At a biannual review meeting, DSW teamed up with regional stakeholders, some of whom are currently members of the legislative bodies, to advocate against sexual and gender-based violence (SGBV). The half-day workshop, which took place on July 2, 2021, at the Sapphire Addis Hotel in Addis Ababa, reviewed the half-year performance of the project “Healthy Youth at Workplace.”

Sixty participants, including members of the Justice Department, Law Enforcement Agency, Labor & Social Affairs, Women Affairs Bureau, Health Bureau, Health Center as well as factory owners, attended the workshop. The workshop took place in person in line with COVID-19 protection protocol.

A series of presentations were accompanied by a panel discussion involving stakeholders and beneficiaries representing the flower farms and factories in which DSW has been implementing the second phase of the “Healthy Youth at Workplace” project since September 2020.

DSW has intensified its advocacy efforts to create widespread awareness about the challenges of SGBV against young female employees working in flower farms and factories, as concerns have grown over the prevalence of SGBV against young women at the workplace. This advocacy workshop presented key discussion points ranging from the concept of SGBV to the challenges faced and its way forward. The panel discussion covered topics such as the prevalence of SGBV within the context of Ethiopia, different types of SGBV, preventive means, and implementation of SGBV-associated legislation in Ethiopia.

According to reports obtained from the Labor & Social Affairs data, about 80 percent of the workforce is composed of youth below the age of 25. Female workers who face harassment at the workplace have particularly highlighted cases of gender-based violence.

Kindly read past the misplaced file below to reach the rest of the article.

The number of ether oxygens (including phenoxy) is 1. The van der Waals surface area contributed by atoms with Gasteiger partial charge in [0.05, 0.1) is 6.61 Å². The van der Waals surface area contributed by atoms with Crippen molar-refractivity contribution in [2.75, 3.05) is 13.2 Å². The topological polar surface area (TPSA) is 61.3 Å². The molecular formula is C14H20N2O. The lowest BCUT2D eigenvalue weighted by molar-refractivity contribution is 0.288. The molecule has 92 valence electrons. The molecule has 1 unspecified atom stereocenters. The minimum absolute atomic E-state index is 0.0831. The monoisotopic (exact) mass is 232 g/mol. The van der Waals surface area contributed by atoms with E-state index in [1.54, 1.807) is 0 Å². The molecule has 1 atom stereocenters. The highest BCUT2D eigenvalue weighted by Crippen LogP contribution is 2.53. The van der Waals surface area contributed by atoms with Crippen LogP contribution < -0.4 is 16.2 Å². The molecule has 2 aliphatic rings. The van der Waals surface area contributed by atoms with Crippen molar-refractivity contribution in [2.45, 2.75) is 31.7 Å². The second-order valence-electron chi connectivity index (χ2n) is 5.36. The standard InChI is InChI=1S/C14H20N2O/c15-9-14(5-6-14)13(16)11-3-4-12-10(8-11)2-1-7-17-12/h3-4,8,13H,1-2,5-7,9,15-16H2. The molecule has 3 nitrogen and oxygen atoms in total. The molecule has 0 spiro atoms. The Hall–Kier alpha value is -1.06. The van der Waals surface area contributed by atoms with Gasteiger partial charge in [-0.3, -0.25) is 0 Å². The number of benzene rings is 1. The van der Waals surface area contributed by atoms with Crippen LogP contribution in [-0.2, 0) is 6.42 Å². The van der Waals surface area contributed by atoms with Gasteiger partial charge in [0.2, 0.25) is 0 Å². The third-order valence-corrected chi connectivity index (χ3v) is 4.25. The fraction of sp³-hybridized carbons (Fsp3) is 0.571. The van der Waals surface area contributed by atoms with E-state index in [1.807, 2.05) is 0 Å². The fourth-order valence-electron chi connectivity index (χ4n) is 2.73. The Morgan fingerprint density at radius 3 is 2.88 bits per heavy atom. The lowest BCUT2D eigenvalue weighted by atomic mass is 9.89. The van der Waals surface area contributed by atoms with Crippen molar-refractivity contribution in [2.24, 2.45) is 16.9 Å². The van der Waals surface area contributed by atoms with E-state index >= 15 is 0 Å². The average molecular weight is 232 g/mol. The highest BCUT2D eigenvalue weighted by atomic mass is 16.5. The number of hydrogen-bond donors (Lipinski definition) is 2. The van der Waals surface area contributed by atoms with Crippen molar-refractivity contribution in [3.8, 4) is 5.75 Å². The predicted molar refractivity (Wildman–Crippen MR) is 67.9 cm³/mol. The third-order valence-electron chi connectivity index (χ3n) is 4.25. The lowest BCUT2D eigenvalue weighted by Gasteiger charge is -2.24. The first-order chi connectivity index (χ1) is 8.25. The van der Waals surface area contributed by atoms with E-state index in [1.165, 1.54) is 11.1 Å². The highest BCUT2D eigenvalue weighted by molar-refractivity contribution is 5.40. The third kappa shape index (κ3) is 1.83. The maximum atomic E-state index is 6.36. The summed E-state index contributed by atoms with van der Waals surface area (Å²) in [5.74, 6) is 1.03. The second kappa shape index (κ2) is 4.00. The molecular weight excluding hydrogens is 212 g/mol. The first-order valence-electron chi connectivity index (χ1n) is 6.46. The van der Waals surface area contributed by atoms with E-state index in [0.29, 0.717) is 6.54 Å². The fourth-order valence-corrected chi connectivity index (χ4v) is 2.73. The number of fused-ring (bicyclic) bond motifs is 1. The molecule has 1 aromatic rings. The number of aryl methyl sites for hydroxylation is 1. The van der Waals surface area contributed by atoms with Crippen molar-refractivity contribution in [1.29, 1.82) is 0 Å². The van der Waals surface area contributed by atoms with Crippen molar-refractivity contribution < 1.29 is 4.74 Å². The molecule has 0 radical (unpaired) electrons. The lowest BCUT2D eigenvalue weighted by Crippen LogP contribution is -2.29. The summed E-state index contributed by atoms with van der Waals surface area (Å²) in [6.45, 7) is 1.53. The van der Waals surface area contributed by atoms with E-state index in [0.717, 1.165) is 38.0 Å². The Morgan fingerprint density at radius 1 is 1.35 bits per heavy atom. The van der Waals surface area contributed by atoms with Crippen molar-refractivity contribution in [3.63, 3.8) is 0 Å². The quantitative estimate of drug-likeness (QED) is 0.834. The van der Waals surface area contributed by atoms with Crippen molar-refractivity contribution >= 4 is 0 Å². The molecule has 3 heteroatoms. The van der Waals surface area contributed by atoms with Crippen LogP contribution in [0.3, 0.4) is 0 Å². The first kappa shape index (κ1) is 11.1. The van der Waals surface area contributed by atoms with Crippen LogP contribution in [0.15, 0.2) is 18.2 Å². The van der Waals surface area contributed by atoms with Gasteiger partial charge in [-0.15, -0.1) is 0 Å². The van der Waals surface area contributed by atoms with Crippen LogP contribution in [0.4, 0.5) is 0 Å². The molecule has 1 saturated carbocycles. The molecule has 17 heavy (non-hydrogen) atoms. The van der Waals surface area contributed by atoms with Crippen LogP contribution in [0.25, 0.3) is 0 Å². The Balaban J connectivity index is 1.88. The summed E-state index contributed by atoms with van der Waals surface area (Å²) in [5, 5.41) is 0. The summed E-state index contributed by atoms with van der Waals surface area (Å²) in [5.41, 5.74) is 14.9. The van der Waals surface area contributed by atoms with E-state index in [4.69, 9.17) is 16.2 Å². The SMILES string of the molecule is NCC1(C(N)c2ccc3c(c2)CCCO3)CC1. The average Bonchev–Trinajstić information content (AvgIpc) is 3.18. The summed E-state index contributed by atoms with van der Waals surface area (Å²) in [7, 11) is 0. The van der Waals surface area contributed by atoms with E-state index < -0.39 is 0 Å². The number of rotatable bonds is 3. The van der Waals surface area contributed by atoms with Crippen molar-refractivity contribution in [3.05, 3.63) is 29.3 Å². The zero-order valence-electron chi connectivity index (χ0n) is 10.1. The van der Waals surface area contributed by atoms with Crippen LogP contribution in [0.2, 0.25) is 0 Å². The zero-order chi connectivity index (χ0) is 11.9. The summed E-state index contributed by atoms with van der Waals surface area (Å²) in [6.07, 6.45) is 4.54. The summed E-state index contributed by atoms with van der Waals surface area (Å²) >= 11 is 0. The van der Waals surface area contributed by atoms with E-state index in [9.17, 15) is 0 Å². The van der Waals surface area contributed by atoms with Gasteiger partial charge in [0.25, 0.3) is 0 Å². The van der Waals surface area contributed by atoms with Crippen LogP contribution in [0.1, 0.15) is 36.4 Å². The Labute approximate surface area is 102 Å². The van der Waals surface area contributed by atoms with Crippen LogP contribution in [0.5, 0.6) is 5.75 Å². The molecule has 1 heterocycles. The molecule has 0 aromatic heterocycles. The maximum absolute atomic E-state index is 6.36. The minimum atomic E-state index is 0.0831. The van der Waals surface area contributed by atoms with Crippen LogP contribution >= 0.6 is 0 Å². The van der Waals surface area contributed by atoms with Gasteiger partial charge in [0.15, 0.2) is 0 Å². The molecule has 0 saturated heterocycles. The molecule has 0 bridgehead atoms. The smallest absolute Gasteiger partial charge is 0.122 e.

A study conducted in retrospect by the Federal Ministry of Women, Children and Youth Affairs suggests that one in every two women have experienced SGBV at the workplace in Ethiopia.

“To understand the triggering effect for the prevalence of SGBV in Ethiopia, we need to advocate under such similar platform this workshop lauds about and include those with high stakes and the potential victims on whose behalf DSW aims to create a healthy environment for young people at the workplace,” asserts Fekadu Jaleta, DSW Ethiopia’s resource mobilization & partnership department manager.

It was also observed during the panel discussion that certain cultural and traditional practices are one of the main sources of prejudices towards women, keeping them at the margin of society and oppressing young women at the workplace.

“I noted during today’s presentation and discussion that the prevalence of SGBV in Ethiopia was viewed by most of the participants as being the most perennial challenge for working women, whose work-life safety should have better been improved through addressing gender equality and mainstreaming. We need to engage in as assertively stalwart as we should be to combat the age-old patriarchal traditions that have juxtaposed upon us,” says Abebe Demisu, program & project department manager at DSW Ethiopia.

After midday, the half-day biannual review workshop reached its conclusive phase by underling key points and ways forward, which included policy frameworks at zonal and regional levels, reporting mechanism formats on SGBV at workplaces, and the creation of a platform for public-private partnerships to combat SGBV, among others.

© DSW/Martha Tadesse